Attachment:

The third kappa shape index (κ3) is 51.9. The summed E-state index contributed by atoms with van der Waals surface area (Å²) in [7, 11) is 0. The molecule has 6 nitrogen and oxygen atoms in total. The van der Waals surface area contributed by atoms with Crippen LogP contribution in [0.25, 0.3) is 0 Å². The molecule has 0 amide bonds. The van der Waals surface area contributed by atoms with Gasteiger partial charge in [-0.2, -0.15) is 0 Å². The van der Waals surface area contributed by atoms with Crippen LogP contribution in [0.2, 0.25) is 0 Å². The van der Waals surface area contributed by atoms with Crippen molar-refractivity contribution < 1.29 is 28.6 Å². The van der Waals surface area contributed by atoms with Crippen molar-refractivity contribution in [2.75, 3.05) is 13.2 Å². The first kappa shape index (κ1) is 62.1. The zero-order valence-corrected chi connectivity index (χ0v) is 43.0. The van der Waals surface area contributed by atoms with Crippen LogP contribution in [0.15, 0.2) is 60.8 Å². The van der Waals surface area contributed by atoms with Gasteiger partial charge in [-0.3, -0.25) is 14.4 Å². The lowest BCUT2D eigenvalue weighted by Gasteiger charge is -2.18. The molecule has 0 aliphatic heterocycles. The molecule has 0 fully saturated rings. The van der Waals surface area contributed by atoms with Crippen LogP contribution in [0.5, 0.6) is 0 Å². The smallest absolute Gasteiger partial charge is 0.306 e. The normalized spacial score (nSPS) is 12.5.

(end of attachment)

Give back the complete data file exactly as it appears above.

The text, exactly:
The third kappa shape index (κ3) is 51.9. The summed E-state index contributed by atoms with van der Waals surface area (Å²) in [7, 11) is 0. The molecule has 6 nitrogen and oxygen atoms in total. The van der Waals surface area contributed by atoms with Crippen LogP contribution in [0.25, 0.3) is 0 Å². The molecule has 0 amide bonds. The van der Waals surface area contributed by atoms with Gasteiger partial charge in [-0.2, -0.15) is 0 Å². The van der Waals surface area contributed by atoms with Crippen LogP contribution in [0.2, 0.25) is 0 Å². The van der Waals surface area contributed by atoms with Crippen molar-refractivity contribution < 1.29 is 28.6 Å². The van der Waals surface area contributed by atoms with Crippen molar-refractivity contribution in [2.75, 3.05) is 13.2 Å². The first kappa shape index (κ1) is 62.1. The zero-order valence-corrected chi connectivity index (χ0v) is 43.0. The van der Waals surface area contributed by atoms with Crippen LogP contribution in [0.15, 0.2) is 60.8 Å². The van der Waals surface area contributed by atoms with Gasteiger partial charge in [-0.3, -0.25) is 14.4 Å². The lowest BCUT2D eigenvalue weighted by Gasteiger charge is -2.18. The molecule has 0 aliphatic heterocycles. The molecule has 0 fully saturated rings. The van der Waals surface area contributed by atoms with Crippen LogP contribution in [0.5, 0.6) is 0 Å². The smallest absolute Gasteiger partial charge is 0.306 e. The normalized spacial score (nSPS) is 12.5.